Seagull—a person who rushes into a problem without ascertaining the facts, gives orders with formulaic advice, and rushes away instead of working alongside the team.

Results:
  • High staff turnover and low morale.
  • Increased chances for heart diseases among employees.
How to handle:
  1. Set clear expectations—explore what is required of the employee, how their performance will be evaluated, and agree to work towards the goals.
  2. Communicate consistently—observe what employees say and do, and speak openly with them about their work.
  3. Give powerful feedback—pay careful attention to each employee’s performance and praise as frequently as you give constructive feedback.
Silo Mentality

Unwillingness to share information/knowledge between employees or across different departments within a company.

Begins with competition among senior managers.

Сonsequences: 
  • Poor workflow.
  • Efficiency reduction.
  • Corporate culture damage.
  • Customer experience deterioration.
Escape:
  • Practice collective knowledge-sharing.
  • Company-wide software tracking the goals.
  • Hold inter-departmental events.
  • Consider altering the compensation structure.
Task Re-evaluation

Scores discard and reiterated assessment over time.

Steps:
  1. Set the score expiration period—depends on sprints and user context update.
  2. Set the re-evaluation deadline—must be ready before sprint planning.
  3. Set the team reminders—must be done regularly by the whole team.
Benefits:
  1. Shared understanding.
  2. Priorities actualization.
  3. Meeting time reduction.
Team Alignment

Team agreement on the organization's goals and on the process of allocating resources.

Communicate strategy to the team by:
  • One Page Strategic Plan—Planning Pyramid that graphically conveys how values, purposes, targets, goals, actions, schedules, and accountabilities align.
  • Big, Hairy, Audacious Goal—a long-term (10-25-year) goal guided by core values and purpose.
Establishing the communication rhythm by:
  1. Short Daily Huddle.
  2. Weekly Meeting.
  3. Monthly Management Meeting.
  4. Quarterly and Annual Planning Meeting.
Benefits:
  • Improved productivity, performance, communication.
  • Higher motivation and morale; lower rates of staff turnover.
  • Faster decision-making; adaptivity to changing markets.
The North Star Method
  1. Set a North Star metric—consolidate the work you’re doing and the value you’re delivering across acquisition, engagement, conversion, and retention.
  2. Define your user flows—define your app’s key events; draw the flows between events; use your analytics to identify the percentage of users taking each flow.
  3. Build a growth model—use the information about the user flows and are guided by the North Star metric to determine the growth drivers.
  4. Create a spreadsheet—transfer the model to a spreadsheet and evaluate your opportunities, to see how they impact growth.
User Story Mapping

Visual exercise for prioritizing requirements in terms of customer value.

User story format: As a [type of user], I want to [action] so that [benefit].

Steps:
  1. Frame the problem—Define the customer problem.
  2. Define the user—Define your target audience.
  3. Map user activities—Outline the activities every user does.
  4. Map user stories—Break down each activity into user stories.
  5. Prioritize—Rank stories by importance top to bottom.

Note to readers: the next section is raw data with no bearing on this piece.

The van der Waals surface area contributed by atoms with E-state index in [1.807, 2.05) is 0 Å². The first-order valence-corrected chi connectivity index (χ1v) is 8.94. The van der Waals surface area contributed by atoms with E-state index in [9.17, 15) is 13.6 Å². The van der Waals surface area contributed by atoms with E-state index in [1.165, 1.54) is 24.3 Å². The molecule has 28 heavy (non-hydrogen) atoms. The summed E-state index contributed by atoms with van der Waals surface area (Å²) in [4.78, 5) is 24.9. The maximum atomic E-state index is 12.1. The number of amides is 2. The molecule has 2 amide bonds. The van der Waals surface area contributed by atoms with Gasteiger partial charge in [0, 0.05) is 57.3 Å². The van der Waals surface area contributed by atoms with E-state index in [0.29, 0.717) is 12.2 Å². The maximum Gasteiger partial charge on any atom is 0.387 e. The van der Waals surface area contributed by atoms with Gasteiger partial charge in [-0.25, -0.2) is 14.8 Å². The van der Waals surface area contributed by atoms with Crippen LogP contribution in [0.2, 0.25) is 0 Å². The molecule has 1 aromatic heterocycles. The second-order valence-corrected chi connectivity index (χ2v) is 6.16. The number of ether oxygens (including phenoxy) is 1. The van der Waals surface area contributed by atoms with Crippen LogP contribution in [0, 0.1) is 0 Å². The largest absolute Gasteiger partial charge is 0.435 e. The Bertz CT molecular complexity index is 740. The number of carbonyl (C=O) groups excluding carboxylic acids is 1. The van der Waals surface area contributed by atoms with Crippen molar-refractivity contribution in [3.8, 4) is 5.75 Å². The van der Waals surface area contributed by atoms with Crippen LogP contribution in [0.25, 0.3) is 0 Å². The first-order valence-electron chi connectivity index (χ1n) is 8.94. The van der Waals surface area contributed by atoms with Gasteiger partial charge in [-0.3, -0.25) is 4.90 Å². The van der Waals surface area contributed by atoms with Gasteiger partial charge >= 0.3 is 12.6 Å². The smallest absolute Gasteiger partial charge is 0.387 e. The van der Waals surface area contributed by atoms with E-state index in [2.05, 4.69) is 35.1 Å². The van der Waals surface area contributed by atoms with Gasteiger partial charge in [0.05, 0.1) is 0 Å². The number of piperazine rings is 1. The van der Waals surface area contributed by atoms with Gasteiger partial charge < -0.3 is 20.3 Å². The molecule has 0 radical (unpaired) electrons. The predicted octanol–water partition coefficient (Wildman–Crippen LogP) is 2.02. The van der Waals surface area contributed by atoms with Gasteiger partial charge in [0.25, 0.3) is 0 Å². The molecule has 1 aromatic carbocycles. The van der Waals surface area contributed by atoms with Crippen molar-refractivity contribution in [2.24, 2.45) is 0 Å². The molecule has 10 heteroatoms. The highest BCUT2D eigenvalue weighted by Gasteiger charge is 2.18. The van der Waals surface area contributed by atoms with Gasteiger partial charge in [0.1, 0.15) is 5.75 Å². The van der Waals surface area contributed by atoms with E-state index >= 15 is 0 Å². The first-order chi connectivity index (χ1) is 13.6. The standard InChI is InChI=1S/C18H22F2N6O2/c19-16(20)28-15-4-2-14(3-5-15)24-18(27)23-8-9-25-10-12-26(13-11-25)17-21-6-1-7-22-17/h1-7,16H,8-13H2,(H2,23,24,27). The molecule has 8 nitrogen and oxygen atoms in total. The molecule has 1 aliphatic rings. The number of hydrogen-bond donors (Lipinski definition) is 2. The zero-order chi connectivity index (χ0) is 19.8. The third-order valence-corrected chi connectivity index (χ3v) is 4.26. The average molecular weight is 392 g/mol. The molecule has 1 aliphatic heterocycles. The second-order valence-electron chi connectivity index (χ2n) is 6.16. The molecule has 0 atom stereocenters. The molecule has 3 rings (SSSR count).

6. Flow—Map the users flow through the product.
  7. Identify risks—Envision the potential user issues.
  8. Plan sprints/releases—Group stories by priority within each activity.
  9. Schedule the prioritized user stories into sprints/releases.
Value vs. Complexity / Effort Matrix

2x2 matrix for prioritizing initiatives.

Make two separate assessments of each initiative:
  • How much value will the initiative deliver?
    Scored: High Value / Low Value
  • How much effort will the implementation require?
    Scored: High Complexity / Low Complexity
Results:
  • High Value + Low Complexity → Quick Wins.
  • High Value + High Complexity → Big Bets.
  • Low Value + Low Complexity → Maybes.
  • Low Value + High Complexity → Time Sinks.
Value vs. Risk Matrix

2x2 matrix for prioritizing initiatives.

Risk options:
  • Schedule risk—Can’t be realized in time.
  • Cost risk—May cost more than allowed.
  • Functionality risk—Not able to implement.
Make two separate assessments of each initiative:
  • How much value will the initiative deliver?
    Scored: High Value / Low Value
  • How risky is the implementation?
    Scored: High Risk / Low Risk
Results:
  • High Value + Low Risk → Do First.
  • High Value + High Risk → Do Second.
  • Low Value + Low Risk → Do Last.
  • Low Value + High Risk → Avoid.
WSJF

Weighted Shortest Job First used to sequence jobs (eg., Features, Capabilities, and Epics) to produce maximum economic benefit.

WSJF = Cost of Delay / Job Size

Cost of Delay = User-business value + Time criticality + Risk reduction-opportunity enablement value

Scale each parameter with Fibonacci row (1, 2, 3, 5, 8, 13, 20).

Weighted Scoring Model

Numerical scoring for prioritizing initiatives by multiple data layers.

Steps:
  1. List the initiatives under consideration.
  2. Devise a set of cost-vs-benefit criteria to score each initiative.
  3. Determine the weights of each criterion by their importance.
  4. Assign individual scores for each initiative by each criterion.
  5. Multiply each score by the criterion weight.
  6. Add up the results for each initiative.
  7. Rank initiatives by their total score.
ZEBRA Effect

Zero Evidence But Really Arrogant—a person considering them-self an expert really knowing the customer but doesn’t have any facts to back them up.

Results:
  • Ignored data and customer opinions.
  • Pseudo expert decisions about customer needs.
How to handle:
  1. Support each decision with real data.
  2. Involve everybody in the discussions and collect opinions.
  3. Focus on customer opinions and core values.